Ben Gurion University (Institute of Applied Biosciences)

Ben Gurion University (Institute of Applied Biosciences)
Type Disciplines
Private University Chemistry Nanofluidics Engineering Nanomedicine Nanomaterials Quantum Dots Modeling
Address Postal Code
P.O. Box 653 84105
City State / Province
Beer-Sheva
E-mail Country
Israel
Web Phone
link 972-8-646-1111
Fax

The role of the Institute for Applied Biosciences is to serve as Ben-Gurion University's Center for biotechnology, which has recognized importance of nanoscale biosensors and nanoelectronics for medicine, environmental quality, and other areas. The school takes a broad multi-disciplinary approach to basic and applied research.

Several basic exact sciences like organic chemistry, physics, optics/optoelectronics, robotics, biology and bioinformatics are required to marry their own capabilities for establishing a powerful group in this field. Due to its multidisciplinary nature, this field must integrate in a coherent manner scientists from various horizons in order to promote scientific activities directly related to these biosensors.

Ben-Gurion University scientist solves long-standing nanoelectronics puzzles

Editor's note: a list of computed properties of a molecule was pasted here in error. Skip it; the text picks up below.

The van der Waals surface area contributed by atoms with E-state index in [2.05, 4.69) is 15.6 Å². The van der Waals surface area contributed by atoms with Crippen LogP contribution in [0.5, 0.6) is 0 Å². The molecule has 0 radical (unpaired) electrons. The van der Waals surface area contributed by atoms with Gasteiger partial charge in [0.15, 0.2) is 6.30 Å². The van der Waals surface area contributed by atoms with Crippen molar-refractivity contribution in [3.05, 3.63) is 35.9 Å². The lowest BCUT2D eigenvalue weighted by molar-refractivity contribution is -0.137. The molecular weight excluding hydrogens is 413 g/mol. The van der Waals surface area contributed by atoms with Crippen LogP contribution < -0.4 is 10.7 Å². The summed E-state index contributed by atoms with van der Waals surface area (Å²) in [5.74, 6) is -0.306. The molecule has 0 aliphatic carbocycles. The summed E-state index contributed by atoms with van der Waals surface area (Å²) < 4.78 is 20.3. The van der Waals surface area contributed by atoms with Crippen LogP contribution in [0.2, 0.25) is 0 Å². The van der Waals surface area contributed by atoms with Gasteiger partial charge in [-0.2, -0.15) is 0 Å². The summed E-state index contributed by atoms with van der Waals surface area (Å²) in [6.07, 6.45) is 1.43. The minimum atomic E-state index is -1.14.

Ben-Gurion University of the Negev's theoretical physicist, Professor Yigal Meir has solved one of nanoelectronic's most longstanding puzzles, which has baffled physicists seeking to make smaller, faster computer devices for more than a decade.

In a paper published in Nature Magazine, the professor explains the 0.7 anomaly, a feature in the conductance of quantum point contacts that has so far eluded explanation for almost 20 years.

In the Nature paper published with his Ben-Gurion University postdoc, Dr. Tomaz Rejec, Meir explains, via extensive numerical calculations, that the existence of a magnetic impurity at the quantum point of contact is possible because a lower density of the electrons near the quantum point attracts the other electrons toward the point. The wavy nature of such electrons then causes the quantum point to form ripples, trapping an electron and causing the 0.7 anomaly.

This is both good and bad news for quantum computer devices based on quantum dots which require that no outside factors affect the circuits, Meir concludes. Magnetic impurities at point contacts would render such computer devices inoperable. However, the magnetic impurity is formed only when conductance through the point of contact is around 0.7, so setting the conductance of each contact below that value should allow a circuit formed by quantum dots to function.

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